It follows, also, that a single step pulse can generate gain over two and even three Stokes orders at any given time. This can be seen in Fig. 3 and Fig. 5(b). However, equal gain is only possible across two neighboring Stokes orders and is also only possible over a narrow pumping region. Pumping with shaped pulses offers more control over which Stokes order the pump power is converted to, and non-neighboring Stokes orders can be targeted, too (e.g., 1st and 4th orders). This pulse-shaping is readily achieved by utilizing the advantages of a MOPA pump source.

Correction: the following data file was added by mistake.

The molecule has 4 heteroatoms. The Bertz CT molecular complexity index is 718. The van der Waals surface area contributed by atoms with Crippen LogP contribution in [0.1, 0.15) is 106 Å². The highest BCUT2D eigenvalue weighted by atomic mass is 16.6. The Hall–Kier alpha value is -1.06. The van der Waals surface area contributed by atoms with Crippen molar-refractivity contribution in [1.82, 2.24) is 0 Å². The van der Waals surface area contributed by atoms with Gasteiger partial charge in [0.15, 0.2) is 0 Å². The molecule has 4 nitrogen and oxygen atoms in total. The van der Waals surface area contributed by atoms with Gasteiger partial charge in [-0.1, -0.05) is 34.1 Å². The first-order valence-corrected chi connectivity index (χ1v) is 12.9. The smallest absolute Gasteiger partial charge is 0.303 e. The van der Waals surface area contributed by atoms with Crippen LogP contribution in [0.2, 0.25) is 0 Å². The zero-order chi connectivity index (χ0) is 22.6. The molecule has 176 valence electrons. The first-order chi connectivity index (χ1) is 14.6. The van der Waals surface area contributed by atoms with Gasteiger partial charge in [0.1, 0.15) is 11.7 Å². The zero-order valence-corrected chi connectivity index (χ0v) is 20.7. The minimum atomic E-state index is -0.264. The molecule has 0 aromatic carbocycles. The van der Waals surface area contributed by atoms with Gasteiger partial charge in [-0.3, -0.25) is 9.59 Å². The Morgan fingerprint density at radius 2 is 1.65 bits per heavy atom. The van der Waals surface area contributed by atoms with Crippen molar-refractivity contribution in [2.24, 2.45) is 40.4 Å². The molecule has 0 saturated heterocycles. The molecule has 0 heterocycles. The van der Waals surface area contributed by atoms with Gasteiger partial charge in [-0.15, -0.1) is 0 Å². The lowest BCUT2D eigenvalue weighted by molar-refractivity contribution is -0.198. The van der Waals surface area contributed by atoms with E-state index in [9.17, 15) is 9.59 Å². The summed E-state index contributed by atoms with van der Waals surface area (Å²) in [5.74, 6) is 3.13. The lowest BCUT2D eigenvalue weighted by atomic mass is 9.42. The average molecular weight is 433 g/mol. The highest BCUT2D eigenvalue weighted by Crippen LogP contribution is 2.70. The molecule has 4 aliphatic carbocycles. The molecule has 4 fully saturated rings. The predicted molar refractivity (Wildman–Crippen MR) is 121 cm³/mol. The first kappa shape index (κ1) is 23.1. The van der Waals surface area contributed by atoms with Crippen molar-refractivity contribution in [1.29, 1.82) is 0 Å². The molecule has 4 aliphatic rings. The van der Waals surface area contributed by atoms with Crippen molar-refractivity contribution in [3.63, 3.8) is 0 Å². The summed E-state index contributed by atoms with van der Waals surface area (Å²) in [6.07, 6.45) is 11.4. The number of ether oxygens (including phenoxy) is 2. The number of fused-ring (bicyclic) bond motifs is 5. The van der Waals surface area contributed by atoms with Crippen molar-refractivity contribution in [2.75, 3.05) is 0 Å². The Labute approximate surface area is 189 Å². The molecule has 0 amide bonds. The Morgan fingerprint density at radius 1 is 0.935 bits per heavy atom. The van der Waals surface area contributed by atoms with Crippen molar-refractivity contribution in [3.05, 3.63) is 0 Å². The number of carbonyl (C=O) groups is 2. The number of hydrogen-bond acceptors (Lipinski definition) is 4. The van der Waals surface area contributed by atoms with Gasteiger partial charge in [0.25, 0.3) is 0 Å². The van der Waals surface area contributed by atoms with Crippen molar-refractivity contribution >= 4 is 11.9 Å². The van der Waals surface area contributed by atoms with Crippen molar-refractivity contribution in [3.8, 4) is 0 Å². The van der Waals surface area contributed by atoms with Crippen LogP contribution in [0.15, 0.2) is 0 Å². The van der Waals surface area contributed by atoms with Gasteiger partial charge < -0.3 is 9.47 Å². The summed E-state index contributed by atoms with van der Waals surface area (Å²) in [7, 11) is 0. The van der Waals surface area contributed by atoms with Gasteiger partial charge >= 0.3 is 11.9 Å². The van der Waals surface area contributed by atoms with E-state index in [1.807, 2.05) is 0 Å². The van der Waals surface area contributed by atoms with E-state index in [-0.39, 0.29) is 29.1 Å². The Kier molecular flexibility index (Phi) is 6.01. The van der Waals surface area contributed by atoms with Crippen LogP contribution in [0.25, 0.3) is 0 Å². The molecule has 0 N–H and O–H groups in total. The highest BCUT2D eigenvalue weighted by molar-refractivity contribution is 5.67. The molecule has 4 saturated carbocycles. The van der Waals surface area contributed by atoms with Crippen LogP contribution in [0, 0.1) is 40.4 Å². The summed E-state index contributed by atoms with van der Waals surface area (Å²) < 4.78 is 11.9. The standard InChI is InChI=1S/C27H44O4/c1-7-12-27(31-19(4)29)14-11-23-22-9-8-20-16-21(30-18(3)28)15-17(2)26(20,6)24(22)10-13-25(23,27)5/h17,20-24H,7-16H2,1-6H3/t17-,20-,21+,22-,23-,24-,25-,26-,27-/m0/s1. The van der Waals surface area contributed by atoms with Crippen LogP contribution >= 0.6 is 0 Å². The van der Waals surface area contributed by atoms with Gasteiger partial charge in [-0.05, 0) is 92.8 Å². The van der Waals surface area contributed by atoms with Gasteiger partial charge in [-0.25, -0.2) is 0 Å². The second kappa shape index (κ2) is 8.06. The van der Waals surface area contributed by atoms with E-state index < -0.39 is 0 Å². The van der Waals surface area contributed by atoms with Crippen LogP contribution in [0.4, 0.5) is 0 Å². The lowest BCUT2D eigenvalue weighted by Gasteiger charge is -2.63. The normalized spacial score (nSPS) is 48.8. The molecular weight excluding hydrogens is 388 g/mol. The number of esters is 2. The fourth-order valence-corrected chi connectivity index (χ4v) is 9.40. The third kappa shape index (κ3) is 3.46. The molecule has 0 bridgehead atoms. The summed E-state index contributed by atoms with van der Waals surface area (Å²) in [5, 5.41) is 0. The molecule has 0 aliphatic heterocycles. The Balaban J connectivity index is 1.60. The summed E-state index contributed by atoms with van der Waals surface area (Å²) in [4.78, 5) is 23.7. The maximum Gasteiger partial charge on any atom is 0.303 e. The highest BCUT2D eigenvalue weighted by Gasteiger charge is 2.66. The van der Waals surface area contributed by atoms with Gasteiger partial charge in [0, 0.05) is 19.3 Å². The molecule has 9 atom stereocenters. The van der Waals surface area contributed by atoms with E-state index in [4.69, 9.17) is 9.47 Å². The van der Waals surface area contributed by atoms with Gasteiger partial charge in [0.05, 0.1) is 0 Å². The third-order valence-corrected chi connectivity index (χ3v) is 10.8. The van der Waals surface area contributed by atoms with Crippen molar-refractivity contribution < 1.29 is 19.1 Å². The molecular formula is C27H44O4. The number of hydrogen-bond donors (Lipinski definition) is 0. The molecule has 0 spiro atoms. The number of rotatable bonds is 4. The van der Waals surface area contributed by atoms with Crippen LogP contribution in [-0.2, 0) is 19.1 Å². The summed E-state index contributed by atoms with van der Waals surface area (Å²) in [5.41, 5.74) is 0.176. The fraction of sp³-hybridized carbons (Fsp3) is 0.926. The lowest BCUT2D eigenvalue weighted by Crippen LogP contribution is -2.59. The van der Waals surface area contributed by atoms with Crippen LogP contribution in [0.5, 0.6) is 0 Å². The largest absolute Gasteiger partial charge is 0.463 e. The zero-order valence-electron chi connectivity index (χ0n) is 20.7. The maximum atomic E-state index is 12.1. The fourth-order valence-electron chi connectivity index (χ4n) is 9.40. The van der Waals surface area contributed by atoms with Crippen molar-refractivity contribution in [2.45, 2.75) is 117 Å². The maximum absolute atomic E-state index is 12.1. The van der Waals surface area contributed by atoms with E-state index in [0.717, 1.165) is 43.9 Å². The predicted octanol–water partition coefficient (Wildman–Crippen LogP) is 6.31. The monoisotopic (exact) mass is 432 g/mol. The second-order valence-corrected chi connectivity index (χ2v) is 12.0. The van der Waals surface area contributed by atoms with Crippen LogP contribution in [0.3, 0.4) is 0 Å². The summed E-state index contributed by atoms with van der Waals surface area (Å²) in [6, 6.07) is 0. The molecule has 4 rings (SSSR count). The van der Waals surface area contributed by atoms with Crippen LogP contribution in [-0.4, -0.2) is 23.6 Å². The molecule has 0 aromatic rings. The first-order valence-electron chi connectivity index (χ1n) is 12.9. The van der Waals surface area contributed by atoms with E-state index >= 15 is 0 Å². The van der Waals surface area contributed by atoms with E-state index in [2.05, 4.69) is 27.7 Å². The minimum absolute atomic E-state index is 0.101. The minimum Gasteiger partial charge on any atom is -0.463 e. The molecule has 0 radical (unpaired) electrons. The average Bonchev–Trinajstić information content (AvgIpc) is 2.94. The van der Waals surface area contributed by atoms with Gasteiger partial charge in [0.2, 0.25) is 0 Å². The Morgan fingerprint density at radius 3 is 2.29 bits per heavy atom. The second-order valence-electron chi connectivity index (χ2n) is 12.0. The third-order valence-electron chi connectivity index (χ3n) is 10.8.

In Fig. 5 (b), the residual gain at the 1st Stokes becomes negative, but only by a relatively small amount, as the average power increases to high average values corresponding to SRS to higher Stokes-orders. This is generally true, implying that the generation of high-order Raman gain is not associated with significant nonlinear loss at lower Raman orders. Nevertheless, the absence of positive gain at low Stokes orders for a high-order cascade limits the scope for high gain over a broad bandwidth. For pump powers sufficiently high for cascaded SRS, simulations show that the spectral integral over the region with positive gain is approximately equal to 1.1 × 1015 dB Hz × ηp, where ηp is the pump duty cycle. Thus, in this regime, a continued increase of the pump power shifts the Raman gain rather than increases it, insofar as the spectral bandwidth remains the same, and the spectral integral is limited to 1.1 × 1015 dB Hz for a duty cycle of 100% (see Fig. 6 .)